Wednesday, June 22, 2011

The $750 Pizza? Not Quite!

Ordering Delivery Pizza is not a very smart way to spend money.   Writing a bad check is even dumber.

The idiot media is at it again - another "victim" of corporate greed is being fleeced by Dominos, after he bounced a check.  It is one of those "um, not quite" stories, once you scratch the surface.  What the story fails to report is this:

1.  No one put a gun to his head and said "order a pizza" - paying $20 for a pizza is a bad economic decision, particularly when you are broke.  $20 buys a lot of groceries, but it does involve you getting up off the couch.

2.  Never write checks that will bounce - and this means monitoring your balance daily, particularly if it is low - and never letting it get that low in the first place.  And if it gets low - stop writing checks!

3.  Bouncing a check is a crime - when you bounce a check it is not a "Whoops! My bad! Give me a do-over!" kind of thing.  It is check fraud, plain and simple,  You can go to jail for writing bad checks, so just don't do it.

4.  There are real costs associated in collecting bad check debt.  The bank charges the company you bounced the check to, a fee.  In addition, the company then has to chase you down and get you to pay, which costs money.  In this case, asking for a $20 fee for a bounced check is reasonable.  While a notice was sent to this slacker's girlfriend's house, he claims to never have received it (what, she throws away his mail?  He never heard of mail forwarding - a free service of the USPS?).
5.  If you don't make good on your checks, the person you bounced the check to, can take you to court.  This costs a minimum of $500 or so in Attorney's fees (cheap attorney!) and court costs.  So if they send you a notice of a bounced check, get on it right away and make restitution, or the costs will escalate exponentially - and you could face criminal charges.  Always great, too, when they do that background check when you apply for a job!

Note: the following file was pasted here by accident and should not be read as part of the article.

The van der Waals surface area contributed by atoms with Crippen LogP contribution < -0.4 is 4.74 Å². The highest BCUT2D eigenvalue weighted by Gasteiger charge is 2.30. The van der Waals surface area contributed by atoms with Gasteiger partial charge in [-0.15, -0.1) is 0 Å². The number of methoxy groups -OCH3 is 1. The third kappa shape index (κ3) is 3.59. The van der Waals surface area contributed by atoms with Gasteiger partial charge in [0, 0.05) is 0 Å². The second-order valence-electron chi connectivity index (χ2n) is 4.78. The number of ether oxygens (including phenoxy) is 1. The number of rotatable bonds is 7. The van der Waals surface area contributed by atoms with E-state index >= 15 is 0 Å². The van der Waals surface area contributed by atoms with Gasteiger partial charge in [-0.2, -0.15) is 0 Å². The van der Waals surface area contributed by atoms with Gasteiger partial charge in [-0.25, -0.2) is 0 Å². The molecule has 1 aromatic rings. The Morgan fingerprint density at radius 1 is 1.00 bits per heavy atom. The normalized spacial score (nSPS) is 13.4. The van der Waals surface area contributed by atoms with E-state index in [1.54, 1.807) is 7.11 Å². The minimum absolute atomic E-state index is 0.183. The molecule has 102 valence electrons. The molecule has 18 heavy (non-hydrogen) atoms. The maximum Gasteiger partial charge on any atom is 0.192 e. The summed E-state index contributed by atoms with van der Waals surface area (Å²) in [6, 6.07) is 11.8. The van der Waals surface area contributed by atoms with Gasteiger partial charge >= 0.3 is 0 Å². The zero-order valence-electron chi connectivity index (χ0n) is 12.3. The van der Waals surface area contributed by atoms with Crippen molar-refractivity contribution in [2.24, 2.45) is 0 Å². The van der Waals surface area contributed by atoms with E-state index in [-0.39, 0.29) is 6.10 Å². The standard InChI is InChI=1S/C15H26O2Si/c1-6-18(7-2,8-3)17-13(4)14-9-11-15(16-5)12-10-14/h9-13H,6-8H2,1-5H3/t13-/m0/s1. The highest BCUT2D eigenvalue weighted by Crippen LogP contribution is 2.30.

But we are supposed to believe that this guy is a victim here, and that mean old Dominoes is making out like a bandit.  But clearly, the slacker in the story is to blame, and not anyone else.

And no, Domino's doesn't "make money" from bounced checks - in fact that would likely be illegal.  They do, however, incur a lot of expenses.  And they have two choices - just forget about the now $40 that they have lost (which most smaller retailer do - a lot) and put that person's name on a "bad check list" - or take them to court and get their money back.

Since they recoup their court costs and Attorney's fees going the second route, it doesn't hurt to try it.  And likely the Attorney involved is working on a contingency fee basis.  And unless the check is completely fake, it is not hard to track people down, get them to pay, and get your money back.  So you can't blame them for getting paid the money they are owed.

And yea, it sets an example for the rest of the slackers out there - Don't bounce checks.

But no, we are lead to believe that the check-bouncing slacker is the "victim" here, and that he's entitled to a free Pizza that cost Domino's $40 of grief - because he claims he isn't getting his mail from his girlfriend (not ex-girlfriend, girlfriend.  Since when does your girlfriend not give you your mail?).

Sorry - no sale!

But there is another undercurrent to this story - perhaps a sinister one.  The moral of the story that some might take away is "Writing checks is dangerous and expensive!" and thus encourage people to use credit cards or debit cards instead.  And perhaps there are some in the banking industry who would prefer this sort of arrangement.

But the bottom line is, the laws regarding bounced checks have not changed in the last 50 years, and if you are going to write a check, make sure it doesn't bounce - because the only person to blame if it does is you and only you.  Not the pizza guy, not the banks, not the courts or the lawyers, or "the man".


End of story!